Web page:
And then we did have money after they made it. They taught us so much about working hard and you can achieve something. My mom, you know, she just was a badass in that way. She was the essence of… the title of your company and Motherly. She was so Motherly!
Liz: It just sounds like you had this… This ultimate, you know, embodiment you said, of what motherly means. Is that a lot of [00:05:00] pressure for you to keep up with or does it just, do you think it's shaped you so much with so much confidence that you know who you want to be as a mom?
Molly Sims: Both. You know, I'm like, Oh gosh, am I doing this right? You know, my first born, I die for him. I die for my second born, I die for my third born, but on the first it's like. Oh my God, are we ever gonna learn to read? You know, are we ever going to blend? You know, and I'm like a homeschool teacher. You know, it's like his sweet first grade teachers are like, he really likes one-on-one time! Of course he does! Because I'm like a freaking homeschool teacher. We read and then we read and we blend and we, you know… It's hard to trust the first time around. I think that's why on my second one I was like, Oh my God, I'm so much more confident and all my third one I'm like, Oh my God, I can actually enjoy this, you know?
Because I was so nervous and my beginning was so tough with Brooksie and I had him at the end of June in [00:06:00] 2012 and he was born with a tooth. I had no milk. I felt judged. I had a thyroid problem. It just like everything came crashing down. Before that, I'd gotten my man, I'd gotten pregnant, I'd got… I mean, I was like 120 pounds [before I was pregnant].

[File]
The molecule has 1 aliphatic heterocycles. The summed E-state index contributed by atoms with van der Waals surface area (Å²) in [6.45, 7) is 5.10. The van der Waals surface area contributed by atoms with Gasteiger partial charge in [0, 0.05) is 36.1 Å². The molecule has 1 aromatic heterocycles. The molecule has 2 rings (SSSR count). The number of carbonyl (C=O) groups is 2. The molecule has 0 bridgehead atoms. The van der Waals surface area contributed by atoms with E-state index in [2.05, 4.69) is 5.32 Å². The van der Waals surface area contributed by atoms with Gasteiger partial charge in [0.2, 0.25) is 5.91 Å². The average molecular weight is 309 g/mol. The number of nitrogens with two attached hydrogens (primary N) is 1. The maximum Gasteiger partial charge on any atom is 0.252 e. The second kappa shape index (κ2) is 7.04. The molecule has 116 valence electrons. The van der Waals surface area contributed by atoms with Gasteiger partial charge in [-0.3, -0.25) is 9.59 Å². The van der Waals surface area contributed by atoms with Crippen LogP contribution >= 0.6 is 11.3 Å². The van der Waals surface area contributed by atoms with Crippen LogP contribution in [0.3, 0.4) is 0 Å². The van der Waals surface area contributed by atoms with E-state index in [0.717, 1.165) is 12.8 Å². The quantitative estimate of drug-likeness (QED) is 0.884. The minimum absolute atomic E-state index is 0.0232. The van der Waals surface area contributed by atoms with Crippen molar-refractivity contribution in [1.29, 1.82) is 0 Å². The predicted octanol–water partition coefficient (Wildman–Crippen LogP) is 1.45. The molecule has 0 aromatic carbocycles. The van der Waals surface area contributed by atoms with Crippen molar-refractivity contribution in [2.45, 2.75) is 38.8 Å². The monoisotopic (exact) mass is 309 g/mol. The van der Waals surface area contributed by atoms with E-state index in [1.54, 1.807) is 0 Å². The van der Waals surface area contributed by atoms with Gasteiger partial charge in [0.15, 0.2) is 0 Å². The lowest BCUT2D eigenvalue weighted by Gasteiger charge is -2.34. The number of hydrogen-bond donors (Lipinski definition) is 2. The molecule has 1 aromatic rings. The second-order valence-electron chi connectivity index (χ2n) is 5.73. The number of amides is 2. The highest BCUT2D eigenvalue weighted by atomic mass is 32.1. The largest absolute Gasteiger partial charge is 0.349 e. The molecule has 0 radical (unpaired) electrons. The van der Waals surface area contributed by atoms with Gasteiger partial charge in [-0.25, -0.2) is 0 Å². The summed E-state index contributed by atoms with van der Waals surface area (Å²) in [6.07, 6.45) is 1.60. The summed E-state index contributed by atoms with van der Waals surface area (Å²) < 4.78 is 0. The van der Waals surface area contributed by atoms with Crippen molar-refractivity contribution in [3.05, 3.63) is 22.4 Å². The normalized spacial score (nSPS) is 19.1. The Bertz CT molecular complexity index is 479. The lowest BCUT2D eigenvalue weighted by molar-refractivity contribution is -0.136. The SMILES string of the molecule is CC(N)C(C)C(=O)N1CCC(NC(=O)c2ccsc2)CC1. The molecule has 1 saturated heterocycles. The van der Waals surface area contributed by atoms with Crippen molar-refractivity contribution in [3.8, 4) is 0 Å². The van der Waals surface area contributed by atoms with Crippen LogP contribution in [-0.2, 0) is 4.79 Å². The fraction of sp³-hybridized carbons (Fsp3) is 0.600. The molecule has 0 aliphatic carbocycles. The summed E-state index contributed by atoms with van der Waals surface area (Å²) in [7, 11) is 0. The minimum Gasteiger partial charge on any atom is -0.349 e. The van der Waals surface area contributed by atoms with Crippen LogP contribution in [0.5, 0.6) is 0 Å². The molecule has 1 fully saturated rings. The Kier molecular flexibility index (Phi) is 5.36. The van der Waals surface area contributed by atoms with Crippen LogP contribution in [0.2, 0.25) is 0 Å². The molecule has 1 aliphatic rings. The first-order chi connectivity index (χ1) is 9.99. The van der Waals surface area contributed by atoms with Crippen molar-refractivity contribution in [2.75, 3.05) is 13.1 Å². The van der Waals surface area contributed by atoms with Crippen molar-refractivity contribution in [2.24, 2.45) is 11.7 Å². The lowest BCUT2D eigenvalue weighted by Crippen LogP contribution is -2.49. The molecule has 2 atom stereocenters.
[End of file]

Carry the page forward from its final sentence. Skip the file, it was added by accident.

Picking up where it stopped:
I was like, this is amazing! Cut to nine months later, I have a newborn with a tooth. My nipples are bleeding. I went into the hospital, documented at 204 pounds, and it was just a real blow for me. It was a blow for me mentally. It was a blow as a first time mom.
Liz: Yeah. I want to talk about that because on the one hand, all of us can relate to going through that experience for the first time.
And on the other hand, you are like a supermodel and this international star, and you had such a defined and glamorous public identity. Before motherhood, you know? And you still have it now, but how did your own sense of self change, especially that first time becoming a mom.
[00:07:00] Molly Sims: You know, I'd always had a hard time, you know, like losing weight, trying to be in an entertainment industry, modeling world that I probably should never have been a part of just physically, naturally. I was, you know, I'm not naturally thin. I'm not, I always say to girls out there on my guide, I didn't make it because I was the prettiest. I didn't make it because I was the smartest. I made it because I hustled. I was a good person. I showed up, I came to work, I was on time.
I gave it my all and I wanted it, you know… I got to taste it. I'm like, I wanted it. But back to what you were saying is that, you know, I, I was just a mess. Honestly. I was a mess. I was a mess because I didn't know what the heck I was doing. I didn't know who to trust, who not to trust. You know, I was really hard on myself with the breastfeeding. I had a lactation specialist work with me for three months. She came to the house. We wore [00:08:00] bottles around our neck. We wore nipple covers. No one believed me that I've, I felt like he was going to bite off my nipple. He actually was born with a milk tooth.